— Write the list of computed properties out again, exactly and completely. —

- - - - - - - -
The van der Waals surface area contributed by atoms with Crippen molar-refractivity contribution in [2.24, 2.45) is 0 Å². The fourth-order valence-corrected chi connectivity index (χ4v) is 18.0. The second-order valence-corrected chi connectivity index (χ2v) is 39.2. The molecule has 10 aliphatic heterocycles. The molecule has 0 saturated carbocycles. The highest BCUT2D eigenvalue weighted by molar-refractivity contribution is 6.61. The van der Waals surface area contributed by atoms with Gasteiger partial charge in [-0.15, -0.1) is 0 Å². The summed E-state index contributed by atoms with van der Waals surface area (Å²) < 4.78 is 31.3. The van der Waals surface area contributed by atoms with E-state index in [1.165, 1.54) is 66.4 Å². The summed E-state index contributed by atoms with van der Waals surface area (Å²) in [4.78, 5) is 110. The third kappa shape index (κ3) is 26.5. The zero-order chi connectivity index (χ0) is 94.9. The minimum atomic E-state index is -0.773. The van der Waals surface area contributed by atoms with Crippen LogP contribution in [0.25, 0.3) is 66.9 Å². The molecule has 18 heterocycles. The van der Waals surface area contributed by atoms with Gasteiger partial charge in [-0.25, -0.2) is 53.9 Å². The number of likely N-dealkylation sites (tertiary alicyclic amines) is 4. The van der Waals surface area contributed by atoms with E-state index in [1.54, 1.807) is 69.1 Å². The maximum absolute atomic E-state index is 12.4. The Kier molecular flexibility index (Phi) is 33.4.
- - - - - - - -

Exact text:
The van der Waals surface area contributed by atoms with Crippen molar-refractivity contribution in [2.24, 2.45) is 0 Å². The fourth-order valence-corrected chi connectivity index (χ4v) is 18.0. The second-order valence-corrected chi connectivity index (χ2v) is 39.2. The molecule has 10 aliphatic heterocycles. The molecule has 0 saturated carbocycles. The highest BCUT2D eigenvalue weighted by molar-refractivity contribution is 6.61. The van der Waals surface area contributed by atoms with Gasteiger partial charge in [-0.15, -0.1) is 0 Å². The summed E-state index contributed by atoms with van der Waals surface area (Å²) < 4.78 is 31.3. The van der Waals surface area contributed by atoms with E-state index in [1.165, 1.54) is 66.4 Å². The summed E-state index contributed by atoms with van der Waals surface area (Å²) in [4.78, 5) is 110. The third kappa shape index (κ3) is 26.5. The zero-order chi connectivity index (χ0) is 94.9. The minimum atomic E-state index is -0.773. The van der Waals surface area contributed by atoms with Crippen LogP contribution in [0.25, 0.3) is 66.9 Å². The molecule has 18 heterocycles. The van der Waals surface area contributed by atoms with Gasteiger partial charge in [-0.25, -0.2) is 53.9 Å². The number of likely N-dealkylation sites (tertiary alicyclic amines) is 4. The van der Waals surface area contributed by atoms with E-state index in [1.54, 1.807) is 69.1 Å². The maximum absolute atomic E-state index is 12.4. The Kier molecular flexibility index (Phi) is 33.4.